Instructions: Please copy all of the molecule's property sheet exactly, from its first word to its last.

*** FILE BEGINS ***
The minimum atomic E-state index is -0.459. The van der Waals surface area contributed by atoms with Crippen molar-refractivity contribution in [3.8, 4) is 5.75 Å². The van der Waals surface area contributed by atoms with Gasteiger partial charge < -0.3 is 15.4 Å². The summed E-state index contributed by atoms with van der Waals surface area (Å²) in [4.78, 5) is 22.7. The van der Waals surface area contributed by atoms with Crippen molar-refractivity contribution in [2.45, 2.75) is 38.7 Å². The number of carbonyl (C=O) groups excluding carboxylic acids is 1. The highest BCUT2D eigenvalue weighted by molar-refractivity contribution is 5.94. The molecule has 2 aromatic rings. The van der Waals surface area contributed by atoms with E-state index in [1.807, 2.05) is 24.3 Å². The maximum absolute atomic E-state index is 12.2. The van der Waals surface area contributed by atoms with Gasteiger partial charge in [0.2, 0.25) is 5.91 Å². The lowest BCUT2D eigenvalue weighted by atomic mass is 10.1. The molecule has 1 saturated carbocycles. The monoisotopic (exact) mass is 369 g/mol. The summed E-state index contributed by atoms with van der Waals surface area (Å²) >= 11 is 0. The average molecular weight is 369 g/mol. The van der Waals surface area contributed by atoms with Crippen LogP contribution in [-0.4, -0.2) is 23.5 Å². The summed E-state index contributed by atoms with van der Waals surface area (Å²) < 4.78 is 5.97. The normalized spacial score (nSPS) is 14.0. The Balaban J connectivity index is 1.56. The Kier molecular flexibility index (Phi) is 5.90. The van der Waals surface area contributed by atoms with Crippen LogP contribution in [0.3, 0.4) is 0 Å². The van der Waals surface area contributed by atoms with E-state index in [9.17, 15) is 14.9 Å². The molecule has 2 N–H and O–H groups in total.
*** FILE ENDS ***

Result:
The minimum atomic E-state index is -0.459. The van der Waals surface area contributed by atoms with Crippen molar-refractivity contribution in [3.8, 4) is 5.75 Å². The van der Waals surface area contributed by atoms with Gasteiger partial charge < -0.3 is 15.4 Å². The summed E-state index contributed by atoms with van der Waals surface area (Å²) in [4.78, 5) is 22.7. The van der Waals surface area contributed by atoms with Crippen molar-refractivity contribution in [2.45, 2.75) is 38.7 Å². The number of carbonyl (C=O) groups excluding carboxylic acids is 1. The highest BCUT2D eigenvalue weighted by molar-refractivity contribution is 5.94. The molecule has 2 aromatic rings. The van der Waals surface area contributed by atoms with E-state index in [1.807, 2.05) is 24.3 Å². The maximum absolute atomic E-state index is 12.2. The van der Waals surface area contributed by atoms with Gasteiger partial charge in [0.2, 0.25) is 5.91 Å². The lowest BCUT2D eigenvalue weighted by atomic mass is 10.1. The molecule has 1 saturated carbocycles. The monoisotopic (exact) mass is 369 g/mol. The summed E-state index contributed by atoms with van der Waals surface area (Å²) >= 11 is 0. The average molecular weight is 369 g/mol. The van der Waals surface area contributed by atoms with Crippen LogP contribution in [-0.4, -0.2) is 23.5 Å². The summed E-state index contributed by atoms with van der Waals surface area (Å²) < 4.78 is 5.97. The normalized spacial score (nSPS) is 14.0. The Balaban J connectivity index is 1.56. The Kier molecular flexibility index (Phi) is 5.90. The van der Waals surface area contributed by atoms with Crippen LogP contribution in [0.3, 0.4) is 0 Å². The van der Waals surface area contributed by atoms with E-state index in [9.17, 15) is 14.9 Å². The molecule has 2 N–H and O–H groups in total.